We all know that Hollywood makes a mountain out of a molehill when it comes to bleeding from your snatch, but Dr. Lauren Rosewarne at the University of Melbourne says that the media has so consistently turned periods into horror stories that it’s traumatizing teenage girls.
According to Rosewarne’s website, this study “examines and categorizes representations to unearth what they reveal about society and about our culture’s continuingly fraught relationship with female biology” by analyzing hundreds of representations of menstruation in film and television. The analysis includes television shows such as Madmen, The Big Bang Theory, Friends and Grey’s Anatomy along with movies such as Annie Hall and Anchorman.
The conclusion? Hollywood sucks at representing Aunt Flo. “The regularity, normalcy and uneventfulness of real life menstruation is rarely portrayed on screen. Instead, it’s treated as traumatic, embarrassing, distressing, offensive, comedic or thoroughly catastrophic,” argues Rosewarne. Carrie won for most traumatizing portrayal, but it is far from the only sensationalized example. And in her new book, Periods and Pop Culture, she says such representations girls may be unnecessarily scared about first experiencing their first shark week. “There is this issue of girls feeling anxious about it or even over-estimating things like how much they will bleed,” she said. “And when men are actually asked about menstruation they assume it’s a Niagara Falls of blood, because it’s not something men necessarily know much about and our culture doesn’t encourage them to.”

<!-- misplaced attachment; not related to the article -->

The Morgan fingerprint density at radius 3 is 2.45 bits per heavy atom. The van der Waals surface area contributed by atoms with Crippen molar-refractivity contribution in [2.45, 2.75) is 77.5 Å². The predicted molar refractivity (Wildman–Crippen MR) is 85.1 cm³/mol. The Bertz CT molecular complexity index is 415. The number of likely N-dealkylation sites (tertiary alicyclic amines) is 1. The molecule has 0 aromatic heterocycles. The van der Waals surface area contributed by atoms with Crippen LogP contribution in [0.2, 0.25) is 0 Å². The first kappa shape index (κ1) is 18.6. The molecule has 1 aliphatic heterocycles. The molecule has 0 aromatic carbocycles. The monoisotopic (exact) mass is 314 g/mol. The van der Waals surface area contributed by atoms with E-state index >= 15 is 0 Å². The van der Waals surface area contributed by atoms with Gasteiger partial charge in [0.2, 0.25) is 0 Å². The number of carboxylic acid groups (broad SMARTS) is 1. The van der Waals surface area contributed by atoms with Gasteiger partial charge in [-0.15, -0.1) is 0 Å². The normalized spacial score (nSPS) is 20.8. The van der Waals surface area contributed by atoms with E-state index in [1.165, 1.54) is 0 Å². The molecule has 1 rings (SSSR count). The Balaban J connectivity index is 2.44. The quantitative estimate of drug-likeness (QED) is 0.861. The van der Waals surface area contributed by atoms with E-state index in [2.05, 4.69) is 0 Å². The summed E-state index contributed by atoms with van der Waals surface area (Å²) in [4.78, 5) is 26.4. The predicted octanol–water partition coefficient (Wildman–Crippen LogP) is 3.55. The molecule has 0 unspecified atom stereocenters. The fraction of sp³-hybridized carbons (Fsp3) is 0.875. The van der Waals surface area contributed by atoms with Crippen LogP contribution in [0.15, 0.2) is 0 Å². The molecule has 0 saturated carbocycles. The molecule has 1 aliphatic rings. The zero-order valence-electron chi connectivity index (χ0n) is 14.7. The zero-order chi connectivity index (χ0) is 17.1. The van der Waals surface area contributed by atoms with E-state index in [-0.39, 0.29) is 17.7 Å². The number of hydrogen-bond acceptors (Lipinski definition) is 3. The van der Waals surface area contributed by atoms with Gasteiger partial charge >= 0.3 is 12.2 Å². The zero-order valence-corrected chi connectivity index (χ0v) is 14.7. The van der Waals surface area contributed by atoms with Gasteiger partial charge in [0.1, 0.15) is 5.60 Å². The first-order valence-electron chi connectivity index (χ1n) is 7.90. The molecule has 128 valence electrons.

Considering that our culture doesn’t encourage men to know much about our periods, they sure do a lot of writing about it. The examples that have been made public before the book’s release were overwhelmingly written and produced by men, who probably don’t have an idea of what a period is/feels like/looks like. In fact, most stuff in Hollywood is pretty much dominated by men, and only by one kind of man. So yes, having an entire locker room full of terrible girls throwing pads at a character when she gets her period is much more dramatic than what actually normally happens, which is you just getting your period and going about your day like a normal human being. But the other thing that makes for a nice, dramatic story is your mom taking you out of school for a holiday when you bleed from your hoo-ha to bake you a womanhood cake and make you feel awesome. Why don’t we see any stories like that on television? Oh, that’s why.
And as a result, “girls in real life are viewing menstruation as a hassle, women are happily filling prescriptions to make it go away, men are mocking it, loathing it and rarely understanding it,” according to Rosewarne. And we need a whole study, analysis, and book about it because it’s so entirely normal for us to do so. How many women do you hear berate their period, dread it, complain about it, tell horror stories? How about we take today, in honor of not making a Friday the 13th out of our panty carnage, and combat the bad rep with some good solid Menstruation Information. The less we fear and loathe our liquid womanhood, the more we understand Dr. Rosewarne when she makes the assertion “TV is seen as being some kind of mirror on society. When it comes to menstruation, it is not.”